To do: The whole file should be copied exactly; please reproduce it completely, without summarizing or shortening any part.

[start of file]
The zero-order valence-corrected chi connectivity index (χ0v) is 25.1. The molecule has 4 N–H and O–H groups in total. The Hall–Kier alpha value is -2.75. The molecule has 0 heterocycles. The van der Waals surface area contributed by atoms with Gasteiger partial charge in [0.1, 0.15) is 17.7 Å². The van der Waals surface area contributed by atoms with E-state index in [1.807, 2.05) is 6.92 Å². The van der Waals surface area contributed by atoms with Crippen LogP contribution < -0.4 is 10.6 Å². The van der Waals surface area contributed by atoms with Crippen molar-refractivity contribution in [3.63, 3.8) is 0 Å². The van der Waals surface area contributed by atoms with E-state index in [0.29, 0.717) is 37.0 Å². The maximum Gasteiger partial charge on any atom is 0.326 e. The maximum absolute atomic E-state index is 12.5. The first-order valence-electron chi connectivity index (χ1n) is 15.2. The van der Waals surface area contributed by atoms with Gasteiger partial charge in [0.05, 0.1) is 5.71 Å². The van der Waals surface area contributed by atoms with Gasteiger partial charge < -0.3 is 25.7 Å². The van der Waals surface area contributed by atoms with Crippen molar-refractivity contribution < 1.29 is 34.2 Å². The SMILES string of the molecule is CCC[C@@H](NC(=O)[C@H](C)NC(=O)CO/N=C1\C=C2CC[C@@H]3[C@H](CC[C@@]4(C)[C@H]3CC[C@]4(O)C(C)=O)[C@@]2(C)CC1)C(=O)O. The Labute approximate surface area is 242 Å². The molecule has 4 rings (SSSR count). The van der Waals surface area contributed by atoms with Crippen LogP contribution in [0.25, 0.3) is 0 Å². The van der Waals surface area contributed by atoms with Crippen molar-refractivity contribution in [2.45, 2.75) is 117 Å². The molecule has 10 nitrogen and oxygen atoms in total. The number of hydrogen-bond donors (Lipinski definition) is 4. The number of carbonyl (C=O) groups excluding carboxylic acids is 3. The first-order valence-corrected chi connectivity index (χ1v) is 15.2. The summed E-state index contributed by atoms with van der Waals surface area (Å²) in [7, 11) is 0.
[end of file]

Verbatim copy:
The zero-order valence-corrected chi connectivity index (χ0v) is 25.1. The molecule has 4 N–H and O–H groups in total. The Hall–Kier alpha value is -2.75. The molecule has 0 heterocycles. The van der Waals surface area contributed by atoms with Gasteiger partial charge in [0.1, 0.15) is 17.7 Å². The van der Waals surface area contributed by atoms with E-state index in [1.807, 2.05) is 6.92 Å². The van der Waals surface area contributed by atoms with Crippen LogP contribution < -0.4 is 10.6 Å². The van der Waals surface area contributed by atoms with Crippen molar-refractivity contribution in [3.63, 3.8) is 0 Å². The van der Waals surface area contributed by atoms with E-state index in [0.29, 0.717) is 37.0 Å². The maximum Gasteiger partial charge on any atom is 0.326 e. The maximum absolute atomic E-state index is 12.5. The first-order valence-electron chi connectivity index (χ1n) is 15.2. The van der Waals surface area contributed by atoms with Gasteiger partial charge in [0.05, 0.1) is 5.71 Å². The van der Waals surface area contributed by atoms with Gasteiger partial charge < -0.3 is 25.7 Å². The van der Waals surface area contributed by atoms with Crippen molar-refractivity contribution < 1.29 is 34.2 Å². The SMILES string of the molecule is CCC[C@@H](NC(=O)[C@H](C)NC(=O)CO/N=C1\C=C2CC[C@@H]3[C@H](CC[C@@]4(C)[C@H]3CC[C@]4(O)C(C)=O)[C@@]2(C)CC1)C(=O)O. The Labute approximate surface area is 242 Å². The molecule has 4 rings (SSSR count). The van der Waals surface area contributed by atoms with Crippen LogP contribution in [0.25, 0.3) is 0 Å². The van der Waals surface area contributed by atoms with Crippen molar-refractivity contribution in [2.45, 2.75) is 117 Å². The molecule has 10 nitrogen and oxygen atoms in total. The number of hydrogen-bond donors (Lipinski definition) is 4. The number of carbonyl (C=O) groups excluding carboxylic acids is 3. The first-order valence-corrected chi connectivity index (χ1v) is 15.2. The summed E-state index contributed by atoms with van der Waals surface area (Å²) in [7, 11) is 0.